What rights do I have to assets or the family items that were long before my dad remarried? 7 Answers as of April 07, 2015

My mother passed away 3/2/07 and my father passed away 3/29/15 while married to his second wife. I don't believe either of my parents had a will. Everything my mother and father owned is in the home his second wife moved into. I live in another state. There are family photos, family documents and sentimental items that he had long before he got remarried. I have no paperwork of any kind and I also don't know if his assets were joint. Any and all advice is greatly appreciated.

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Law Ofices of Edwin K. Niles | Edwin K. Niles
Anything owned by dad prior to marriage is his separate property, and you would be entitled to part of that. However, he may have added the new wife to title. You need to have a lawyer in the county of his residence look into it.
Answer Applies to: California
Replied: 4/7/2015
Law Office Of Victor Waid
Law Office Of Victor Waid | Victor Waid
You are advised to obtain the services of a probate attorney to investigate the assert question, and maybe file a petition into probate for you as you are a direct heir of your father, assuming no other siblings exist. The house may have been in his name only at death? Do Not Delay, as assets have a way of disappearing.
Answer Applies to: California
Replied: 4/7/2015
Goldsmith & Guymon
Goldsmith & Guymon | Dara Goldsmith
In Nevada, if the total assets are $100,000 or less they all go to the new wife unless you or someone else was a joint owner. If the assets was solely in his name or jointly owned with her, then assets up to $1000,000 go to the new wife even if he had a Will providing otherwise.
Answer Applies to: Nevada
Replied: 4/7/2015
Stephens Gourley & Bywater | David A. Stephens
If there was a will your rights would depend on the will. If there was no will, your rights would depend on the rights of intestate inheritance of the state where your father lived. It is possible the second wife does not even want old photos, etc., and she may just give them to you.
Answer Applies to: Nevada
Replied: 4/7/2015
Irsfeld, Irsfeld & Younger LLP | Norman H. Green
If your father lived in California and had no will, then, if you are an only child, you get half of his separate property, the widow gets the rest. Generally, separate property is what he owned prior to marriage or acquired subsequently by gift or inheritance. Therefore, you would be entitled to half of the family photos, family documents and sentimental items that he had before he remarried. (if he had more than one child, you and your siblings would equally share two-thirds. Chances are your stepmother doesn't much want most of the old family photos, family documents and sentimental items, and will be glad to part with them, if they still exist. Check to see title to the home, you may be entitled to more than you think.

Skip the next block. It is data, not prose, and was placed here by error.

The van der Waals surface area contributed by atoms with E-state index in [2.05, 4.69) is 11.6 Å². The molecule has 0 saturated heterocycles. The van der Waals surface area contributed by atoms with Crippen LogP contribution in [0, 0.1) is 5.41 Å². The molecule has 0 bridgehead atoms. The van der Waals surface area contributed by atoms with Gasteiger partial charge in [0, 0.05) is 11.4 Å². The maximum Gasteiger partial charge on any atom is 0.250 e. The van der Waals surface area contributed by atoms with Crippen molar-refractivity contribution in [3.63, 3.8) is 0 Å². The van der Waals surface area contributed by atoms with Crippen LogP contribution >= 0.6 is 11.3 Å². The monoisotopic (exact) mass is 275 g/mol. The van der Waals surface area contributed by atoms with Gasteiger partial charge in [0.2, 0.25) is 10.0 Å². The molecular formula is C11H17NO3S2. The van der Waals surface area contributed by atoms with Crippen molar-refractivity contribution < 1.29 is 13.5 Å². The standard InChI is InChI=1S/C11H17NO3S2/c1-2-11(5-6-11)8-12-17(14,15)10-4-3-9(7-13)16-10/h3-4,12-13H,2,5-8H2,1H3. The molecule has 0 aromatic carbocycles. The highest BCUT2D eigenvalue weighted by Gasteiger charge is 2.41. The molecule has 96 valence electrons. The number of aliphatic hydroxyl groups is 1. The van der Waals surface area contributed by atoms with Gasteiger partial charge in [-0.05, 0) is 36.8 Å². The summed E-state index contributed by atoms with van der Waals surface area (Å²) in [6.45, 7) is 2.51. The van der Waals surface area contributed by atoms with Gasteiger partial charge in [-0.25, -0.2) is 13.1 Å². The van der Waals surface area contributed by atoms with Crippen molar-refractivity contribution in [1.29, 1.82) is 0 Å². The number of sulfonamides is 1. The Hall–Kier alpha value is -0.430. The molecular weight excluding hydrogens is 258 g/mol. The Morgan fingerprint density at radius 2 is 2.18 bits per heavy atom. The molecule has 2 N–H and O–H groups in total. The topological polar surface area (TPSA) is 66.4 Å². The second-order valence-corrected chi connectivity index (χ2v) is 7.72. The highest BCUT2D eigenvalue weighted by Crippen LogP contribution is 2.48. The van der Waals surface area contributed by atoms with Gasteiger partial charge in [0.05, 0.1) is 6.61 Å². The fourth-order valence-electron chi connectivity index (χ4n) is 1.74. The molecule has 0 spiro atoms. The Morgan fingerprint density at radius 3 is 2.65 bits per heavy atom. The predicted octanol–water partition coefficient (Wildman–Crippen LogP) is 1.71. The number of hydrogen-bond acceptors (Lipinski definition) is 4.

Answer Applies to: California
Replied: 4/7/2015
    James Law Group
    James Law Group | Christine James
    I would make a list of what you want from the house and pay an attorney for an hour of his/her time to write her a nice letter, telling her about the nature of the property (separate property is anything he brought into the marriage), and asking for her cooperation during this difficult time. Your other option is to file a Petition for Probate, but she has priority to do that, and it could be seen as adversarial. If you cannot get her to work with you informally, get an attorney involved.
    Answer Applies to: California
    Replied: 4/7/2015
    WFB Legal Consulting, Inc.
    WFB Legal Consulting, Inc. | William F. Bernard
    In most states in this country when a person dies without a Will, his or her estate must be administered through the intestacy process of the probate court in the county and state where the person last resided before passing. In an intestacy process, the assets of one who has dies are given in degrees to those closest related, namely wife and children (natural and adopted). Based upon what you have written, you may be entitled to a portion of your father's estate under the intestacy laws of the state of CA or where he last resided upon death. Please consult with an attorney in the county and state experienced in estate planning where your father last resided. If you want to inherit from your father's estate, do not sign away any rights without first knowing what assets there are in the estate and their estimated value.
    Answer Applies to: California
    Replied: 4/7/2015
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